You are driving to dinner with friends in the country. You have been there once before and know that it takes about one hour.  You don’t use sat nav and your phone has no internet connection.  50 mins into the journey and you aren’t sure where you are.  It was 15 mins ago since you last recognised where you were.  Do you;  (i) keep going on the assumption that  you are bound to recognise something soon or (ii) retrace your steps,  back 15 mins to where you recognise and re direct from there?

The majority of people chose (ii).  This is because we hate to ‘loose out’ on a past decision.

 

Or consider how often you continue to finish a book or a movie that you are clearly not enjoying, so not to have wasted the time already spent on it!

 

Confirming Evidence – we surround ourselves with information that matches a preferred outcome.

You are considering the purchase of a new car.  You are thinking about a Volkswagon Golf.  Suddenly you see them everywhere.    You are recruiting a new member of staff.  You notice that they went to the same school as you.  It was a great school.  You now notice all the great things about this person on their CV. This is due, in part, to what we call the brain’s ‘reticular activating system’ , whose role is to pay attention to some things while ignoring others.  Unconsciously you are ‘selecting in’ the data that matches your bias.

 

Status Quo – the thought of doing something differently puts you off.

Let’s face it, how many of us annually check our utility supplier to see if we can get a better deal?  Not nearly enough given that the research clearly shows that most of us will save money by doing this. This is an interesting decision-making trap as the consequences of it are not always so obvious.  It’s less about making the wrong decision and more about what we might gain by making the right decision.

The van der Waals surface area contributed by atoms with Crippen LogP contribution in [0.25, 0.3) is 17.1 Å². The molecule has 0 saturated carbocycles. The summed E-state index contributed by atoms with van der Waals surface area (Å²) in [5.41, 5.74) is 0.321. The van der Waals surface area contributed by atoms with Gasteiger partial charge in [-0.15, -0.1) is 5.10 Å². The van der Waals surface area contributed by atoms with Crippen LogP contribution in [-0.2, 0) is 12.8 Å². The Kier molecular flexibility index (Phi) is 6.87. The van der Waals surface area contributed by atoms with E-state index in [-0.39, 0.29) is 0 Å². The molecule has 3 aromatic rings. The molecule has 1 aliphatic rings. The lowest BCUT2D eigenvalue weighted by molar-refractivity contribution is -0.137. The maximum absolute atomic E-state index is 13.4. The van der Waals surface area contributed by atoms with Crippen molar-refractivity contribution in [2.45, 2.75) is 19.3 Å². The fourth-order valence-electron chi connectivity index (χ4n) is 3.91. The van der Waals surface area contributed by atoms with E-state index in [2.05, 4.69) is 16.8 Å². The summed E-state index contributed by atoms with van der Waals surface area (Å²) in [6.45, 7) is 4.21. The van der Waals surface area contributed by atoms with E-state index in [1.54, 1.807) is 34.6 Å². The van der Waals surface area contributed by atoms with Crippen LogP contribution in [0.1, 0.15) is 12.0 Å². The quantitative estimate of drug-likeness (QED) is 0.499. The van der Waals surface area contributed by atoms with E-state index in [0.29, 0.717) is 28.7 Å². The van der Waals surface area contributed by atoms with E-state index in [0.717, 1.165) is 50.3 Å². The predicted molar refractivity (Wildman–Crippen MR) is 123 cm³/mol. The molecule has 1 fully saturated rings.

We fear loss much greater than the joy of gain.

Eg you might decide not to go to the event because you are happy and comfy at home. But the opportunities of shifting yourself from the status quo and off the sofa could be bountiful.


Conclusion

Making decisions is not as easy as it first looks.  It can be a complicated process.  But awareness of our natural decision-making style and watching out for those common ‘traps’ can help.  As the author Jean Gomes remarked:


“awareness is the operating system of better judgement.”

Finally - if you have read this far.  Thank you for making that decision – hope it proved to be a good one!

 

Until next time, thanks for reading.

 

Susan